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Worry in Damascus, joy in rebel areas at Raisi's death

— Damascus (AFP)

Syrians in Damascus voiced concern Monday at the impact on their country of the death of Iranian president Ebrahim Raisi, as some in Syria's last main opposition bastion were celebrating.

Tehran has been a key ally for Syrian President Bashar al-Assad, and housewife Hazar Mazhar said "everybody is talking about the news, but I don't know if what happened will impact us, or what the coming days will bring."

"I'm afraid of the impact on the economy... I hope this incident doesn't affect our livelihoods," the 49-year-old said.

People had been glued to screens since the news erupted that Raisi's helicopter had gone missing on Sunday as he and his entourage were returning from a border meeting with Azerbaijan's President Ilham Aliyev to inaugurate a dam.

News of the crash "was a shock", said Nizar Jammul, 29, from a cafe in the Syrian capital.

"I've been following the news since yesterday afternoon ... the main thing I did this morning was check until they officially announced the Iranian president's death," he said.

Raisi was confirmed dead on Monday after search and rescue teams found the wreckage in a fog-shrouded western mountain region of Iran.

The dramatic events have dominated conversations in Damascus, where flags flew at half-mast at official buildings and the government has declared three days of mourning.

Iran has helped the Syrian government claw back territory lost earlier in the 13-year-old conflict, which has killed more than half a million people and ravaged the country's infrastructure and industry.

Assad "affirmed Syria's solidarity with the Islamic Republic of Iran and with the families of the late deceased and his comrades", the presidency said in a statement.

Assi Shalhub, 40, a software developer, noted the "old and close alliance" between Syria and Iran.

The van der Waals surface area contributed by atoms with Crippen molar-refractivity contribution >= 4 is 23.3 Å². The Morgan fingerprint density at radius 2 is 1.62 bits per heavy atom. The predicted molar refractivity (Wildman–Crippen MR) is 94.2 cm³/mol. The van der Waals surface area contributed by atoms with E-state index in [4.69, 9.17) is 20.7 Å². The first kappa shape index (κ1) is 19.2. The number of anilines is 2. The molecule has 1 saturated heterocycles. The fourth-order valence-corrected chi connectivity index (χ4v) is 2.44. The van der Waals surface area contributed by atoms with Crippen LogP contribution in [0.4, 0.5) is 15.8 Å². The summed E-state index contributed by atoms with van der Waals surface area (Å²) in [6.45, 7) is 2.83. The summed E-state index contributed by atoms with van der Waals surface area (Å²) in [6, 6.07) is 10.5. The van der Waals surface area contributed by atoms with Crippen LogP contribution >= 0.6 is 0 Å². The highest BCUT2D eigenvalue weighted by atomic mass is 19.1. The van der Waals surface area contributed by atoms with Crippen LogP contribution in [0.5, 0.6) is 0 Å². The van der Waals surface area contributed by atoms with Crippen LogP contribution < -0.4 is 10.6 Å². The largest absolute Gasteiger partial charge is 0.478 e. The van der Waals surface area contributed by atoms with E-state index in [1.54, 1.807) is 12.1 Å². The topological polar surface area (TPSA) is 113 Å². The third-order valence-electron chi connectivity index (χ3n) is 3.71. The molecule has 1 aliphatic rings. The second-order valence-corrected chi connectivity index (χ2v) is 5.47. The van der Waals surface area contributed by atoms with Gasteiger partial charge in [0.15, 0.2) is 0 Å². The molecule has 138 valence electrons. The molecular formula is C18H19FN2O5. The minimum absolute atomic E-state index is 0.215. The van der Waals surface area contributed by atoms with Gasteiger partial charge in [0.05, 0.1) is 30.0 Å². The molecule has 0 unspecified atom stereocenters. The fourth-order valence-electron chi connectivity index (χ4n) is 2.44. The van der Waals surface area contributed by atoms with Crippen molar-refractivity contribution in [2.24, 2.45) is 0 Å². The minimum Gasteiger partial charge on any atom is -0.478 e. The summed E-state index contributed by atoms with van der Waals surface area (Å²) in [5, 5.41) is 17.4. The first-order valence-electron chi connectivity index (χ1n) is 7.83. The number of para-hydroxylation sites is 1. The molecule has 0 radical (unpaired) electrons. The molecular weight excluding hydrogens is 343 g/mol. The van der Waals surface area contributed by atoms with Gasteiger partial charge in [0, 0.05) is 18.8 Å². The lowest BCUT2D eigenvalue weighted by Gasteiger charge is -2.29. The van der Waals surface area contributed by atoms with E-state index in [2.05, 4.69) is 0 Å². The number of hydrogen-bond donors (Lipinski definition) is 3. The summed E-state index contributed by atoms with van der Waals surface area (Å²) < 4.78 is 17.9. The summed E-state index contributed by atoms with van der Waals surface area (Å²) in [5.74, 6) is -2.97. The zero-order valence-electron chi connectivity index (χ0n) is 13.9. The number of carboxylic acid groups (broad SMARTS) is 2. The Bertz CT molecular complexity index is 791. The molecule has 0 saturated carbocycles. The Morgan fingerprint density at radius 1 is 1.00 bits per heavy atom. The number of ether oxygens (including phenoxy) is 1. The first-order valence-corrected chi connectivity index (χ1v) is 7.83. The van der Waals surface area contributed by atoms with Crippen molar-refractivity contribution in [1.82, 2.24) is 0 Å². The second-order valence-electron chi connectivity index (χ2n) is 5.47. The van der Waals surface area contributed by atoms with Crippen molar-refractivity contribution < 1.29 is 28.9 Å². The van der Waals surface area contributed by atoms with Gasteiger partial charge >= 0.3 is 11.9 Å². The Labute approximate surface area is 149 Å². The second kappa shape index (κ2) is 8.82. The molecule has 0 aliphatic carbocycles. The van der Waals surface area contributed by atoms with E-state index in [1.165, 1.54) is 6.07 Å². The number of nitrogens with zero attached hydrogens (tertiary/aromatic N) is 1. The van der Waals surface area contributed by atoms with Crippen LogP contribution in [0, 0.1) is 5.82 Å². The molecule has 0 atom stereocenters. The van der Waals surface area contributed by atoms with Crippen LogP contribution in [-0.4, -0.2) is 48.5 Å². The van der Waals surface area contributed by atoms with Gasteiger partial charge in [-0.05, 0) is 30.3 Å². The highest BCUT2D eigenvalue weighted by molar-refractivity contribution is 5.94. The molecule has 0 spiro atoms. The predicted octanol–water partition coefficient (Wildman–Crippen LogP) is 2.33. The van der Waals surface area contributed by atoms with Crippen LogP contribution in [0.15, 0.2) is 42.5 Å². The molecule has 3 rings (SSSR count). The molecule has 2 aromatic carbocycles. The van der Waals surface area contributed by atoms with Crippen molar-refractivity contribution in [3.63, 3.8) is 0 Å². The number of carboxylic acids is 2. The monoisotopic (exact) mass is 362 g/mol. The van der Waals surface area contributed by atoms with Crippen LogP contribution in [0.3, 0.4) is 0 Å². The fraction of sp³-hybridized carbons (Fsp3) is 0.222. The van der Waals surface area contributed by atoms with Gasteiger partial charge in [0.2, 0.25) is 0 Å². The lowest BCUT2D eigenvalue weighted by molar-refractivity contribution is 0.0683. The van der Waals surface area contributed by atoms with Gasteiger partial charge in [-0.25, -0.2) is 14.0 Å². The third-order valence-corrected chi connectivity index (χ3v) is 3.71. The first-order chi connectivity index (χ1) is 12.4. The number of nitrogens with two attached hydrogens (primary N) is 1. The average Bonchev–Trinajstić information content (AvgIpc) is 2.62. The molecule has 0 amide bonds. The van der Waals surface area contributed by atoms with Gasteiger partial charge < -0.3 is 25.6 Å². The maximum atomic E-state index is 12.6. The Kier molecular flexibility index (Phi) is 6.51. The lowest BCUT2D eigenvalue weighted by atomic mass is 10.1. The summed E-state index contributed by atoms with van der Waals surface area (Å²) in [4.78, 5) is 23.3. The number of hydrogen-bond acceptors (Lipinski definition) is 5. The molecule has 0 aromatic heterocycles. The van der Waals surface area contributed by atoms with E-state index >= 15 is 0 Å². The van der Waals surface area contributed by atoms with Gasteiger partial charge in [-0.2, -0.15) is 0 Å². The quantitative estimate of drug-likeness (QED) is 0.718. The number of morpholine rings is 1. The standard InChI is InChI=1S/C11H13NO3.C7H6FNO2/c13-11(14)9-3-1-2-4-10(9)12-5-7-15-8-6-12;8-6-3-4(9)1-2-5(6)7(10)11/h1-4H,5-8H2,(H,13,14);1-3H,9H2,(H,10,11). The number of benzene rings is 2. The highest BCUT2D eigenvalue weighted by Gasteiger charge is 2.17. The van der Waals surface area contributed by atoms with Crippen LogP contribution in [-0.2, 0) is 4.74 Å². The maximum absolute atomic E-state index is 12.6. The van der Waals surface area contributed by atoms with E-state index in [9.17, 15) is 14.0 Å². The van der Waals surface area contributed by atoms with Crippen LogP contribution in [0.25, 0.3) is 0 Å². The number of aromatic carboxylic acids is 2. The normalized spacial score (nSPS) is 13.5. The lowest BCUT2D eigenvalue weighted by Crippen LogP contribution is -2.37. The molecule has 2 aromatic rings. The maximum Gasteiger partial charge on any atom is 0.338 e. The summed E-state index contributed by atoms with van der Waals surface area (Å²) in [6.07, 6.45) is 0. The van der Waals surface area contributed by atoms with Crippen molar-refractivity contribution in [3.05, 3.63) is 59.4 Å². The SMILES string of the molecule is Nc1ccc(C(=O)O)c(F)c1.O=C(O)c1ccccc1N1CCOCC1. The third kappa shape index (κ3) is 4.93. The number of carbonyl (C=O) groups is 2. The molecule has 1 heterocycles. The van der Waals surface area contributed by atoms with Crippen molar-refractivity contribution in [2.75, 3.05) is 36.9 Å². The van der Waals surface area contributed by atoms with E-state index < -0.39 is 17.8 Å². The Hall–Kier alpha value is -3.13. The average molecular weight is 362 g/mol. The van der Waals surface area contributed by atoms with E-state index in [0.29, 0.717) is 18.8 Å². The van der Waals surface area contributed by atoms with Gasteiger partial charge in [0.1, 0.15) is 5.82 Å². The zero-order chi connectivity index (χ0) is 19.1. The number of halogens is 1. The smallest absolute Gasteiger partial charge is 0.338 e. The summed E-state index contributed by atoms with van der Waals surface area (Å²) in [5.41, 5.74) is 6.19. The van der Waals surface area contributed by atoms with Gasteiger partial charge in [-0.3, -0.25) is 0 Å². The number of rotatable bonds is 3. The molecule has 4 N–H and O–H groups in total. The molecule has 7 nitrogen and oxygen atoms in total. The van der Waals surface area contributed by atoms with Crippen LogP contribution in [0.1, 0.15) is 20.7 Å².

"Tehran is our main supporter, and anything bad that happens to it will impact us too," said Shalhub, who lives near the Iranian embassy.

The facility's consular annex was levelled last month in a deadly air strike widely blamed on Israel, killing seven Iranian Revolutionary Guards, two of them generals.

A man wearing the flag of the Syrian opposition distributes sweets in the Syrian rebel-held town of Dana after the death of Iran's president Ebrahim Raisi in a helicopter crash in Iran

In Dana in northwest Idlib province -- Syria's last main bastion of armed opposition, where residents are furious at Iran's long-standing support of Damascus -- the scene could scarcely have been more different.

Raisi's death "is a great joy for all the people of Idlib and the displaced in this region," said Maher Bulad, 40, who was distributing sweets to passersby.

"The Iranians took part in the spilling of Syrian blood, killed children, and forced families" to flee, said Bulad, who left his native Aleppo, which was retaken by the government with Iranian support.

Damascus's suppression of an uprising that erupted in 2011 triggered full-scale war, with the conflict drawing in foreign armies and international jihadists.

Khaled Hassan al-Sheikh, 62, a father of seven who lives in a tent, said: "Our joy is limitless today ... after the death of the Iranian criminals."